Davidson’s statement on passing Fourth Amendment Is Not For Sale Act


WASHINGTON, D.C.— The bipartisan Fourth Amendment Is Not For Sale Act introduced by Rep. Warren Davidson, R-Ohio, has passed through the House of Representatives. This legislation stops the federal government from circumventing Americans’ Fourth Amendment right to privacy by closing loopholes that allow the government to purchase Americans’ data from big tech companies without a court order.

“Closing the data broker loophole is an important step towards restoring a government small enough to fit within the Constitution, and today, the House of Representatives took a monumental step to ending the unconstitutional practice of the sale and purchasing of Americans’ data without judicial oversight,” said Davidson. “Despite opposition from Joe Biden’s White House, the Fourth Amendment Is Not For Sale Act represents a bipartisan and bicameral agreement that American citizens deserve to have their rights protected by their government. I am proud of the work my colleagues and I accomplished in passing this legislation in the House of Representatives. I urge the Senate to pass this legislation to ensure the right to privacy for all Americans.”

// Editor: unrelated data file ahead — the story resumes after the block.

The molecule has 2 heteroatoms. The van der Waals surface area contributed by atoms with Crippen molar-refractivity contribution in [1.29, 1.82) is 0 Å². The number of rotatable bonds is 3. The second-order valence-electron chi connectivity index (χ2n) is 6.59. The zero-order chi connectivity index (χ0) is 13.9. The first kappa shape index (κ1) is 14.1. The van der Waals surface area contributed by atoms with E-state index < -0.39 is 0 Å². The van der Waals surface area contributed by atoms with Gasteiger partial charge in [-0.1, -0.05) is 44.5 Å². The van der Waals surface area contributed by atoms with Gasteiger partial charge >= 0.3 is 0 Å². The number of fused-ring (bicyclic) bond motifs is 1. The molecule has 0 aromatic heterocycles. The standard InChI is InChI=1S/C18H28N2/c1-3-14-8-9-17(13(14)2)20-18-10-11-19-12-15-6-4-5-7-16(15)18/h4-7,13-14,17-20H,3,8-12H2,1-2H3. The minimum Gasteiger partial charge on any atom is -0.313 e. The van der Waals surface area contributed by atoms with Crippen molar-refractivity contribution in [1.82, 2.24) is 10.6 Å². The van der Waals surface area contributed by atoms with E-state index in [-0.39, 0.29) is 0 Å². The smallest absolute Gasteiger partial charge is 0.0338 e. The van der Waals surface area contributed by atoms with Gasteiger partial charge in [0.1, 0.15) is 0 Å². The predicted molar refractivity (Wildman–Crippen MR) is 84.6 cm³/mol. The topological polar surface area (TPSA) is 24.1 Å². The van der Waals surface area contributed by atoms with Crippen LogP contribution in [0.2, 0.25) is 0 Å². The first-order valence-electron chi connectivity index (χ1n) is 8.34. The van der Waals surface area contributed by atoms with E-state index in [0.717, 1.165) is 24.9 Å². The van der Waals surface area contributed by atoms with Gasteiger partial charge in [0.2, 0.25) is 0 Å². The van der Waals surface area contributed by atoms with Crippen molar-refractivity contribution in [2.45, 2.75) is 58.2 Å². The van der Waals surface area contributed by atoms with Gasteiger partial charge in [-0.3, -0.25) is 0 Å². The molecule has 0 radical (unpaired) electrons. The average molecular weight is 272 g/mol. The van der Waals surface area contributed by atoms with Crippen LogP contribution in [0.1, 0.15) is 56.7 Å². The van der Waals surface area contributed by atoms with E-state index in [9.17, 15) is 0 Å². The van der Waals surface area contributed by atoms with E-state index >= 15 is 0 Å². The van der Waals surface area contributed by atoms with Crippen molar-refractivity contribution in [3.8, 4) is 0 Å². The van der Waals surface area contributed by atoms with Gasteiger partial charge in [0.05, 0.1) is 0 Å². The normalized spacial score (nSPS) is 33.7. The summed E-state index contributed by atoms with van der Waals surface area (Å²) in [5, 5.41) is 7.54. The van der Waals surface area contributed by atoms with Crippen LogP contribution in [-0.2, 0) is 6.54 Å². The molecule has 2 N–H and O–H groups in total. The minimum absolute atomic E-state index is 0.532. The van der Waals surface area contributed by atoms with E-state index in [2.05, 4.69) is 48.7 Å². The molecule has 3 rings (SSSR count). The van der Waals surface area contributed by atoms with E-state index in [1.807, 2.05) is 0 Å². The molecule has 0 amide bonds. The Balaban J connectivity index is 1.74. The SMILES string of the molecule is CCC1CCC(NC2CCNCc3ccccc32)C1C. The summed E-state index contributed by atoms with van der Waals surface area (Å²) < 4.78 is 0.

This legislation:

• Requires the government to get a court order to force data brokers to disclose data — the same kind of court order needed to compel data from internet and communications companies.

• Stops law enforcement and intelligence agencies buying data on people in the U.S. and about Americans abroad, if the data was obtained from a user’s account or device, or via deception, hacking, violations of a contract, privacy policy, or terms of service.

• Closes loopholes that permit the intelligence community to buy or otherwise acquire metadata about Americans’ international calls, texts and emails to family and friends abroad, and obtain records about their web browsing — information that would normally require a court order to compel.

• Takes away the Attorney General’s authority to grant civil immunity to providers and other third parties for assistance with surveillance not required or permitted by statute. Providers retain immunity for surveillance assistance ordered by a court.

No posts to display